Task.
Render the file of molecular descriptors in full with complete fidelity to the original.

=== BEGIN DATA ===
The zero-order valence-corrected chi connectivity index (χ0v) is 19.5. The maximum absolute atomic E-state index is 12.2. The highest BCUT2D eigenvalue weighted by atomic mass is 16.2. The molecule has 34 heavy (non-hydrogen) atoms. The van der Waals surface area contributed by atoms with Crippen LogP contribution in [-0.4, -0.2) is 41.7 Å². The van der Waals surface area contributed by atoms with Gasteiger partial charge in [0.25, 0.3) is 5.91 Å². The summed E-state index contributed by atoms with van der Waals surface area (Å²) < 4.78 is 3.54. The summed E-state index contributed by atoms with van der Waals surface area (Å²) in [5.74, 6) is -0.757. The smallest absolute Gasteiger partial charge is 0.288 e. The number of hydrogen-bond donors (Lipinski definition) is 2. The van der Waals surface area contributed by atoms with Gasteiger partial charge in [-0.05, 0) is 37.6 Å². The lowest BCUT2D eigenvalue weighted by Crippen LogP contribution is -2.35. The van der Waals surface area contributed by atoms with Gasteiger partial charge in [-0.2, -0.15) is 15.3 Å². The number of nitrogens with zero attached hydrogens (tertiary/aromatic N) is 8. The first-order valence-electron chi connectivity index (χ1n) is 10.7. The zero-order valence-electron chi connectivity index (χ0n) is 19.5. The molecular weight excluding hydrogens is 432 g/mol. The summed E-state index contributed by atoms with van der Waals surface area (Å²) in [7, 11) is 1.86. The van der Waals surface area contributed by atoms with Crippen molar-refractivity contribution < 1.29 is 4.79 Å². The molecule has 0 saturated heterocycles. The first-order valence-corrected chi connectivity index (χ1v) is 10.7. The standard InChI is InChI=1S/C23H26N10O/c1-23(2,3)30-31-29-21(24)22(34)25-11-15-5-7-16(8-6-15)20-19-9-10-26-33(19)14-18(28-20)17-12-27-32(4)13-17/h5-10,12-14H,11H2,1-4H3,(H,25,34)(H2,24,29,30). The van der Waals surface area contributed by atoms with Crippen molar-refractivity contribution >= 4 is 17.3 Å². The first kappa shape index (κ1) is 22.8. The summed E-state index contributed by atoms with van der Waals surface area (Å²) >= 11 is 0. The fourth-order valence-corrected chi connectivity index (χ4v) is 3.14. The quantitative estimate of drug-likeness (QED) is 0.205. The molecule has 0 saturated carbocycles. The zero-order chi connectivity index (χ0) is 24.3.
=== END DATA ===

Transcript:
The zero-order valence-corrected chi connectivity index (χ0v) is 19.5. The maximum absolute atomic E-state index is 12.2. The highest BCUT2D eigenvalue weighted by atomic mass is 16.2. The molecule has 34 heavy (non-hydrogen) atoms. The van der Waals surface area contributed by atoms with Crippen LogP contribution in [-0.4, -0.2) is 41.7 Å². The van der Waals surface area contributed by atoms with Gasteiger partial charge in [0.25, 0.3) is 5.91 Å². The summed E-state index contributed by atoms with van der Waals surface area (Å²) < 4.78 is 3.54. The summed E-state index contributed by atoms with van der Waals surface area (Å²) in [5.74, 6) is -0.757. The smallest absolute Gasteiger partial charge is 0.288 e. The number of hydrogen-bond donors (Lipinski definition) is 2. The van der Waals surface area contributed by atoms with Gasteiger partial charge in [-0.05, 0) is 37.6 Å². The lowest BCUT2D eigenvalue weighted by Crippen LogP contribution is -2.35. The van der Waals surface area contributed by atoms with Gasteiger partial charge in [-0.2, -0.15) is 15.3 Å². The number of nitrogens with zero attached hydrogens (tertiary/aromatic N) is 8. The first-order valence-electron chi connectivity index (χ1n) is 10.7. The zero-order valence-electron chi connectivity index (χ0n) is 19.5. The molecular weight excluding hydrogens is 432 g/mol. The summed E-state index contributed by atoms with van der Waals surface area (Å²) in [7, 11) is 1.86. The van der Waals surface area contributed by atoms with Crippen molar-refractivity contribution < 1.29 is 4.79 Å². The molecule has 0 saturated heterocycles. The first-order valence-corrected chi connectivity index (χ1v) is 10.7. The standard InChI is InChI=1S/C23H26N10O/c1-23(2,3)30-31-29-21(24)22(34)25-11-15-5-7-16(8-6-15)20-19-9-10-26-33(19)14-18(28-20)17-12-27-32(4)13-17/h5-10,12-14H,11H2,1-4H3,(H,25,34)(H2,24,29,30). The van der Waals surface area contributed by atoms with Crippen molar-refractivity contribution >= 4 is 17.3 Å². The first kappa shape index (κ1) is 22.8. The summed E-state index contributed by atoms with van der Waals surface area (Å²) >= 11 is 0. The fourth-order valence-corrected chi connectivity index (χ4v) is 3.14. The quantitative estimate of drug-likeness (QED) is 0.205. The molecule has 0 saturated carbocycles. The zero-order chi connectivity index (χ0) is 24.3.